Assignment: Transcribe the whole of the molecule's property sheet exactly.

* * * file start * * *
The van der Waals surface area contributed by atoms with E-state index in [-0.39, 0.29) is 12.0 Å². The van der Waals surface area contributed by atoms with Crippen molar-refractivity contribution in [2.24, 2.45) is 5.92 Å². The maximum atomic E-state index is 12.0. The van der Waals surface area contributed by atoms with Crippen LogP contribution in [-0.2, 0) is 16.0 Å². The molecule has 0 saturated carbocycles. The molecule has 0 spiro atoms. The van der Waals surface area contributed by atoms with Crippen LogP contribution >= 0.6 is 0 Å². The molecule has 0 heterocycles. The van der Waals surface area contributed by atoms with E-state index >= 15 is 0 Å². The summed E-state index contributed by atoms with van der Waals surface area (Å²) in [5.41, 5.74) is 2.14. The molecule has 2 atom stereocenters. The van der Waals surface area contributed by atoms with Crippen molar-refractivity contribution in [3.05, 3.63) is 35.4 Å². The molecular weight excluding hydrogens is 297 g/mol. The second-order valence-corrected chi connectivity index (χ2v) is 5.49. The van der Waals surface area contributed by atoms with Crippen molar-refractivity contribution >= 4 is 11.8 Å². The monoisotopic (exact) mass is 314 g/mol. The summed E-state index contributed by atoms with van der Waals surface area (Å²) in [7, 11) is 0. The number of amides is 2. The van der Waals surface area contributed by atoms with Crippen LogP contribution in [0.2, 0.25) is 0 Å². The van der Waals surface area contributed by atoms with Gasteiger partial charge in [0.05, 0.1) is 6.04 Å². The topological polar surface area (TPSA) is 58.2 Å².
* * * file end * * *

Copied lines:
The van der Waals surface area contributed by atoms with E-state index in [-0.39, 0.29) is 12.0 Å². The van der Waals surface area contributed by atoms with Crippen molar-refractivity contribution in [2.24, 2.45) is 5.92 Å². The maximum atomic E-state index is 12.0. The van der Waals surface area contributed by atoms with Crippen LogP contribution in [-0.2, 0) is 16.0 Å². The molecule has 0 saturated carbocycles. The molecule has 0 spiro atoms. The van der Waals surface area contributed by atoms with Crippen LogP contribution >= 0.6 is 0 Å². The molecule has 0 heterocycles. The van der Waals surface area contributed by atoms with E-state index >= 15 is 0 Å². The summed E-state index contributed by atoms with van der Waals surface area (Å²) in [5.41, 5.74) is 2.14. The molecule has 2 atom stereocenters. The van der Waals surface area contributed by atoms with Crippen molar-refractivity contribution in [3.05, 3.63) is 35.4 Å². The molecular weight excluding hydrogens is 297 g/mol. The second-order valence-corrected chi connectivity index (χ2v) is 5.49. The van der Waals surface area contributed by atoms with Crippen molar-refractivity contribution >= 4 is 11.8 Å². The monoisotopic (exact) mass is 314 g/mol. The summed E-state index contributed by atoms with van der Waals surface area (Å²) in [7, 11) is 0. The number of amides is 2. The van der Waals surface area contributed by atoms with Crippen LogP contribution in [0.2, 0.25) is 0 Å². The van der Waals surface area contributed by atoms with Gasteiger partial charge in [0.05, 0.1) is 6.04 Å². The topological polar surface area (TPSA) is 58.2 Å².